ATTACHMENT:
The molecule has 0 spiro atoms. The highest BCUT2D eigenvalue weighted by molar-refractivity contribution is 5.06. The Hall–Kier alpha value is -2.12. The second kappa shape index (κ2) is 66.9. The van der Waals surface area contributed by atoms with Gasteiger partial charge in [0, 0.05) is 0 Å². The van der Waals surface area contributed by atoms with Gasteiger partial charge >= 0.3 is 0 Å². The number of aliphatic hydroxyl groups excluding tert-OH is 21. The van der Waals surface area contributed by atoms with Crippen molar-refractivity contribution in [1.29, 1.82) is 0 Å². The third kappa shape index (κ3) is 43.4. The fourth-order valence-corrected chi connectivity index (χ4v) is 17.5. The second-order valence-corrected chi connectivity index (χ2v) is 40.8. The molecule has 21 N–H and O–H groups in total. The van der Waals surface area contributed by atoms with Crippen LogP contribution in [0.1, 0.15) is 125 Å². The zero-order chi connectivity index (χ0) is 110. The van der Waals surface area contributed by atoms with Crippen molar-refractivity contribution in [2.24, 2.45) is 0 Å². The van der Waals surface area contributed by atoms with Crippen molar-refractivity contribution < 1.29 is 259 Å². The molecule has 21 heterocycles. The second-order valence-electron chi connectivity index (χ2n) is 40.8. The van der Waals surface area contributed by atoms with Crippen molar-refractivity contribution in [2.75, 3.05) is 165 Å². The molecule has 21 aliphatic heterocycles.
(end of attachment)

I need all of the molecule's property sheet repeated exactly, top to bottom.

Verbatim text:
The molecule has 0 spiro atoms. The highest BCUT2D eigenvalue weighted by molar-refractivity contribution is 5.06. The Hall–Kier alpha value is -2.12. The second kappa shape index (κ2) is 66.9. The van der Waals surface area contributed by atoms with Gasteiger partial charge in [0, 0.05) is 0 Å². The van der Waals surface area contributed by atoms with Gasteiger partial charge >= 0.3 is 0 Å². The number of aliphatic hydroxyl groups excluding tert-OH is 21. The van der Waals surface area contributed by atoms with Crippen molar-refractivity contribution in [1.29, 1.82) is 0 Å². The third kappa shape index (κ3) is 43.4. The fourth-order valence-corrected chi connectivity index (χ4v) is 17.5. The second-order valence-corrected chi connectivity index (χ2v) is 40.8. The molecule has 21 N–H and O–H groups in total. The van der Waals surface area contributed by atoms with Crippen LogP contribution in [0.1, 0.15) is 125 Å². The zero-order chi connectivity index (χ0) is 110. The van der Waals surface area contributed by atoms with Crippen molar-refractivity contribution in [2.24, 2.45) is 0 Å². The van der Waals surface area contributed by atoms with Crippen molar-refractivity contribution < 1.29 is 259 Å². The molecule has 21 heterocycles. The second-order valence-electron chi connectivity index (χ2n) is 40.8. The van der Waals surface area contributed by atoms with Crippen molar-refractivity contribution in [2.75, 3.05) is 165 Å². The molecule has 21 aliphatic heterocycles.